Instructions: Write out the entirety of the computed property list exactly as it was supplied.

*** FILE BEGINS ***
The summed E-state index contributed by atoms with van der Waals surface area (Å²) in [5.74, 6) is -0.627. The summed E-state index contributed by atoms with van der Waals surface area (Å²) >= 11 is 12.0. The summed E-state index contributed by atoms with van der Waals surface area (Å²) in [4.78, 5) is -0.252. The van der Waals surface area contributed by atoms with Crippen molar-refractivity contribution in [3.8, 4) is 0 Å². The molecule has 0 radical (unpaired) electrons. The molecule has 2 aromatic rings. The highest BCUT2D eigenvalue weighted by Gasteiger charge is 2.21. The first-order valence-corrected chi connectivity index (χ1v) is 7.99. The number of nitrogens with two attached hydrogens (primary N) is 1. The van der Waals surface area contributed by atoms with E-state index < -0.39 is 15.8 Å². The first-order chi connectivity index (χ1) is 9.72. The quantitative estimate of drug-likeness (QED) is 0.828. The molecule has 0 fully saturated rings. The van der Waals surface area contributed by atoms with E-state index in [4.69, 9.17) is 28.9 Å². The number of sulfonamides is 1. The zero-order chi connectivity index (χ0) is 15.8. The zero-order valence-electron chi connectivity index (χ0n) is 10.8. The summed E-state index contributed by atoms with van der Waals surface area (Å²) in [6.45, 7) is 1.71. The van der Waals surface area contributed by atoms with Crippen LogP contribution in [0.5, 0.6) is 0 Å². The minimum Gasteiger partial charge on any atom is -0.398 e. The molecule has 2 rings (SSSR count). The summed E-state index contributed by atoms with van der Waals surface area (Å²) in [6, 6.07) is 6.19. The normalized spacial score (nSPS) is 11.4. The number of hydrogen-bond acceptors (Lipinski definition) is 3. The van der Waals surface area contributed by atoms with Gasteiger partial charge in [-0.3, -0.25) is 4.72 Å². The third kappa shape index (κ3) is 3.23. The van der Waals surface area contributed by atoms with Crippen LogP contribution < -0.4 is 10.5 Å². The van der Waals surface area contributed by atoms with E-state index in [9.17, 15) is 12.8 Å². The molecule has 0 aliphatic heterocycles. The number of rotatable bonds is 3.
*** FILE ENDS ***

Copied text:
The summed E-state index contributed by atoms with van der Waals surface area (Å²) in [5.74, 6) is -0.627. The summed E-state index contributed by atoms with van der Waals surface area (Å²) >= 11 is 12.0. The summed E-state index contributed by atoms with van der Waals surface area (Å²) in [4.78, 5) is -0.252. The van der Waals surface area contributed by atoms with Crippen molar-refractivity contribution in [3.8, 4) is 0 Å². The molecule has 0 radical (unpaired) electrons. The molecule has 2 aromatic rings. The highest BCUT2D eigenvalue weighted by Gasteiger charge is 2.21. The first-order valence-corrected chi connectivity index (χ1v) is 7.99. The number of nitrogens with two attached hydrogens (primary N) is 1. The van der Waals surface area contributed by atoms with E-state index < -0.39 is 15.8 Å². The first-order chi connectivity index (χ1) is 9.72. The quantitative estimate of drug-likeness (QED) is 0.828. The molecule has 0 fully saturated rings. The van der Waals surface area contributed by atoms with E-state index in [4.69, 9.17) is 28.9 Å². The number of sulfonamides is 1. The zero-order chi connectivity index (χ0) is 15.8. The zero-order valence-electron chi connectivity index (χ0n) is 10.8. The summed E-state index contributed by atoms with van der Waals surface area (Å²) in [6.45, 7) is 1.71. The van der Waals surface area contributed by atoms with Crippen LogP contribution in [0.5, 0.6) is 0 Å². The minimum Gasteiger partial charge on any atom is -0.398 e. The molecule has 2 rings (SSSR count). The summed E-state index contributed by atoms with van der Waals surface area (Å²) in [6, 6.07) is 6.19. The normalized spacial score (nSPS) is 11.4. The number of hydrogen-bond acceptors (Lipinski definition) is 3. The van der Waals surface area contributed by atoms with Gasteiger partial charge in [-0.3, -0.25) is 4.72 Å². The third kappa shape index (κ3) is 3.23. The van der Waals surface area contributed by atoms with Crippen LogP contribution < -0.4 is 10.5 Å². The van der Waals surface area contributed by atoms with E-state index in [9.17, 15) is 12.8 Å². The molecule has 0 aliphatic heterocycles. The number of rotatable bonds is 3.